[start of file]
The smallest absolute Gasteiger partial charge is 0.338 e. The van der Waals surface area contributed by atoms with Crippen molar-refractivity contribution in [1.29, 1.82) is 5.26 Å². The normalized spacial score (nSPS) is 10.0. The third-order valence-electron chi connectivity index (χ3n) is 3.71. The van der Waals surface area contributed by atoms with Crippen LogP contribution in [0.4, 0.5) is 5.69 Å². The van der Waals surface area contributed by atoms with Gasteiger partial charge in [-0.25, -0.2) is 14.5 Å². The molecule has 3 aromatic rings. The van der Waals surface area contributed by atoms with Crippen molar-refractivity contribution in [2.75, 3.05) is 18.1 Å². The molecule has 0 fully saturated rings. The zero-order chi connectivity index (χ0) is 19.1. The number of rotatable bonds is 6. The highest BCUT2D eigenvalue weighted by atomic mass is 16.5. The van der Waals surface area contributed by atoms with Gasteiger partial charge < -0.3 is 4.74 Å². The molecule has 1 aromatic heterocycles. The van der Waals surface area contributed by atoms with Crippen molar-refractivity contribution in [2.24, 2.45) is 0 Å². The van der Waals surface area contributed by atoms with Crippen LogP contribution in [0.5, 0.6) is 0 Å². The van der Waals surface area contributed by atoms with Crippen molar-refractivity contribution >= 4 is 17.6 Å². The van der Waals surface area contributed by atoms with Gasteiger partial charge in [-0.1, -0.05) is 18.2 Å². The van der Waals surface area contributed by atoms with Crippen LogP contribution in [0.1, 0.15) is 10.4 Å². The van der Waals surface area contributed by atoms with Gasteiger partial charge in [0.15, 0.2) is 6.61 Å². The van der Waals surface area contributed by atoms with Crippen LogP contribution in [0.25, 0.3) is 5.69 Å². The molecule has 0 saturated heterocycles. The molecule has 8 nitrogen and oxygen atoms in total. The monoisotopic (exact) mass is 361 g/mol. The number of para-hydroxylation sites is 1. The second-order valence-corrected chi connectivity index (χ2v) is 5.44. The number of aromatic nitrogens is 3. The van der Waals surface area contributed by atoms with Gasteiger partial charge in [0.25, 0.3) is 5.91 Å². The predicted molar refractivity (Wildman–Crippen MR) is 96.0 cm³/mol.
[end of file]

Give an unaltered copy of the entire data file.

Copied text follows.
The smallest absolute Gasteiger partial charge is 0.338 e. The van der Waals surface area contributed by atoms with Crippen molar-refractivity contribution in [1.29, 1.82) is 5.26 Å². The normalized spacial score (nSPS) is 10.0. The third-order valence-electron chi connectivity index (χ3n) is 3.71. The van der Waals surface area contributed by atoms with Crippen LogP contribution in [0.4, 0.5) is 5.69 Å². The van der Waals surface area contributed by atoms with Gasteiger partial charge in [-0.25, -0.2) is 14.5 Å². The molecule has 3 aromatic rings. The van der Waals surface area contributed by atoms with Crippen molar-refractivity contribution in [2.75, 3.05) is 18.1 Å². The molecule has 0 fully saturated rings. The zero-order chi connectivity index (χ0) is 19.1. The number of rotatable bonds is 6. The highest BCUT2D eigenvalue weighted by atomic mass is 16.5. The van der Waals surface area contributed by atoms with Gasteiger partial charge < -0.3 is 4.74 Å². The molecule has 1 aromatic heterocycles. The van der Waals surface area contributed by atoms with Crippen molar-refractivity contribution in [2.24, 2.45) is 0 Å². The van der Waals surface area contributed by atoms with Crippen LogP contribution in [0.5, 0.6) is 0 Å². The van der Waals surface area contributed by atoms with Crippen molar-refractivity contribution >= 4 is 17.6 Å². The van der Waals surface area contributed by atoms with Gasteiger partial charge in [-0.1, -0.05) is 18.2 Å². The van der Waals surface area contributed by atoms with Crippen LogP contribution in [0.1, 0.15) is 10.4 Å². The van der Waals surface area contributed by atoms with Gasteiger partial charge in [0.15, 0.2) is 6.61 Å². The van der Waals surface area contributed by atoms with Crippen LogP contribution in [0.25, 0.3) is 5.69 Å². The molecule has 0 saturated heterocycles. The molecule has 8 nitrogen and oxygen atoms in total. The monoisotopic (exact) mass is 361 g/mol. The number of para-hydroxylation sites is 1. The second-order valence-corrected chi connectivity index (χ2v) is 5.44. The number of aromatic nitrogens is 3. The van der Waals surface area contributed by atoms with Gasteiger partial charge in [0.25, 0.3) is 5.91 Å². The predicted molar refractivity (Wildman–Crippen MR) is 96.0 cm³/mol.